Shortly after U.S. Drug Enforcement Agency officers arrested him in a hotel in Thailand in 2008, Viktor Bout turned to one of the agents escorting him and said, "I guess the game is over."
Bout was arguably the world's best-known illegal arms trafficker and his capture was the end of a nearly decadelong hunt by the U.S. to stop him.
Now, 14 years since his arrest and jailing, the U.S. has exchanged Bout for WNBA star Brittney Griner, who was detained in Russia earlier this year.
News first broke about a potential prisoner swap involving an exchange of Bout for Griner and American Paul Wheelan who were both detained in Russia in July. (CNN was first to report this plan.)
Bout, 55, emerged as a kingpin in the global illegal arms trade during the 1990s, accused of fueling some of the world's bloodiest conflicts, particularly in Africa. Sourcing weapons from the huge stockpiles of the collapsed Soviet Union, the Russian used a fleet of Soviet-built transport aircraft to supply vast quantities of arms, often circumventing international embargoes.
After the breakup of the Soviet Union, the former Soviet military officer "was able to acquire surplus or obsolete airplanes which he used to deliver arms and ammunition," including large-scale military machinery and extensive stores of weapons, to any location in the world.
"Viktor Bout has been international arms trafficking enemy number one for many years, arming some of the most violent conflicts around the globe," said Preet Bharara, at the time the U.S. attorney in Manhattan. "He was finally brought to justice in an American court for agreeing to provide a staggering number of military-grade weapons to an avowed terrorist organization committed to killing Americans."
Bout supplied arms to former President Charles Taylor of Liberia, to rebels in Sierra Leone and has brokered or sold weapons that fueled conflicts in Afghanistan, Angola, Congo, Rwanda and Sudan.
"There's a lot of armed traffickers out there," said Rob Zachariasiewicz, a now-retired DEA agent who helped lead the team that arrested Bout in Thailand. "The difference with Mr. Bout was he owned his own fleet of private aircraft. People can argue: Was he the biggest arms trafficker? I look at him as one of the biggest arms transporters."
Bout eventually came to be seen as the world's biggest weapons smuggler. The media dubbed him the "Merchant of Death" and in 2006, he inspired the movie "Lord of War," which starred Nicholas Cage.
The U.S. government began trying to disrupt Bout's operations at the end of the 1990s by sanctioning his companies. He was finally captured in a DEA sting. Bout agreed to supply anti-aircraft missiles to undercover DEA operatives posing as members of the Columbian militant group, the FARC, that they claimed would be used against American forces. The DEA seized Bout during a meeting to discuss the phony deal in a hotel in Thailand.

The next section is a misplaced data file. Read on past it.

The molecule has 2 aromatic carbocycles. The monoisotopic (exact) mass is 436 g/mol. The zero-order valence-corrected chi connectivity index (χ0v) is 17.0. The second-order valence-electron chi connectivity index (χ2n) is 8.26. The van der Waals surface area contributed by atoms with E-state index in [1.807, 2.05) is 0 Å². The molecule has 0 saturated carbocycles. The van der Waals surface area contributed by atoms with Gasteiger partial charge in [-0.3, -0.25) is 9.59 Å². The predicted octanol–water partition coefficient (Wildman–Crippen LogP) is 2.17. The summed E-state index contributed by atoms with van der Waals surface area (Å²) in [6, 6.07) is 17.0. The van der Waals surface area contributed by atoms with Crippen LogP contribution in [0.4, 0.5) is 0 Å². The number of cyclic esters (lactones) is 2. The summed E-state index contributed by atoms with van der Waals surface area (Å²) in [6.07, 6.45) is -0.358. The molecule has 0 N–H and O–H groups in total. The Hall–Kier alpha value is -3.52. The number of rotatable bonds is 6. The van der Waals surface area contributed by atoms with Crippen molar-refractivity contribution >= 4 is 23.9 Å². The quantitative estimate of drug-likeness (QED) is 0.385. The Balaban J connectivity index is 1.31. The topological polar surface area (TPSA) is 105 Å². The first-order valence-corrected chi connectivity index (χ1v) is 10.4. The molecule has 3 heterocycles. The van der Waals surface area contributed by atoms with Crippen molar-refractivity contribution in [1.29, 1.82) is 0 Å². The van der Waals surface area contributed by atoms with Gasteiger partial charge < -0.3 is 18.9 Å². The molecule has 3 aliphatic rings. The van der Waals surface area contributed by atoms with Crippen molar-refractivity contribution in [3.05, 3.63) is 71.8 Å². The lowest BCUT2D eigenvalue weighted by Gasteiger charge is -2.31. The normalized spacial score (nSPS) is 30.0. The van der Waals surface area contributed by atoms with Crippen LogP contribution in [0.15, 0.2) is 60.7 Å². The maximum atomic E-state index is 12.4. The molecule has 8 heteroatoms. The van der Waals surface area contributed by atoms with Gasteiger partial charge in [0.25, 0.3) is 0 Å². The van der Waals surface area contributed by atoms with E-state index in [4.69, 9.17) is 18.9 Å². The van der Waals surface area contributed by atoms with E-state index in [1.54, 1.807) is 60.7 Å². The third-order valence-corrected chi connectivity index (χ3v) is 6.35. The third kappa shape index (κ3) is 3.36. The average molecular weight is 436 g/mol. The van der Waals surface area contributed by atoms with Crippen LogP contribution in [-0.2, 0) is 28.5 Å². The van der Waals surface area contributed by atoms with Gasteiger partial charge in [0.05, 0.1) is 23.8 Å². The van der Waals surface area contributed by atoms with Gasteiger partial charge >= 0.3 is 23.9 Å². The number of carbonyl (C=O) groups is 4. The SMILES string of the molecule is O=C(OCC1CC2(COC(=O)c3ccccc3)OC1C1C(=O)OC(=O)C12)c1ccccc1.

Bout was extradited to the U.S. on narco-terrorism charges and in 2011 was convicted of conspiring to kill Americans, to supply anti-aircraft missiles and of aiding a terrorist organization. He was sentenced to 25 years in prison.
Bout was serving his sentence in Illinois following a conspiracy conviction in New York.
From the moment of Bout's arrest, Russia began substantial efforts to free him, first trying to block his extradition and later campaigning for his release.
"He clearly was very important. And it's my understanding that President [Vladimir] Putin himself was involved in trying to get him home," said Zachariasiewicz, the former DEA agent.
U.S. officials feared Moscow tried to corrupt Thai authorities to prevent Bout's extradition -- at one point, Zachariasiewicz learned that a Thai court had even mysteriously issued an arrest warrant for him, preventing him from traveling to the country. Zachariasiewicz said Bout later told him the warrant was "just business."
Russia's determination to free Bout has raised questions. Both U.S. officials involved in Bout's capture and independent researchers have long believed Bout has links to the Russian security services. Some point to his education at the Military Institute of Foreign Languages, in Moscow, reputed as a training ground for spies.
Bout himself denies the claims as a smear tactic. He also rejects the charges against him, saying he is the victim of a DEA entrapment plot.
But Russia previously made clear it was interested in an exchange for Bout.
Zachariasiewicz said he believes Russia now wants Bout back mainly to make a political statement, given his intelligence value is likely long since exhausted. But he opposes trading the man he helped arrest, saying it risks encouraging hostile governments to take more Americans hostage.
But Trevor Reed, the former U.S. Marine who was freed from Russian detention in a prisoner swap in May, has called for the Biden administration to make the trade.
"Viktor Bout has already been in prison for 15 years," Reed told ABC in May after his release. "He's no longer a threat."
Reed said he disagreed that freeing Bout would encourage more hostage-takings, saying governments like Russia are seizing Americans regardless.
Supporters of trading Bout have pointed out the judge who jailed Bout has said she believes the sentence, which was dictated by mandatory sentencing rules, was excessive. Reed notes Bout could potentially be up for release in five years anyway.
"To leave Americans there and say, 'Well, we're not gonna negotiate. We're not gonna do exchanges with this government,' that's just completely pointless because you change nothing there. They're still gonna kidnap Americans," said Reed.
"I don't care if it's 100 Victor Bouts. They have to get our guys out," he said.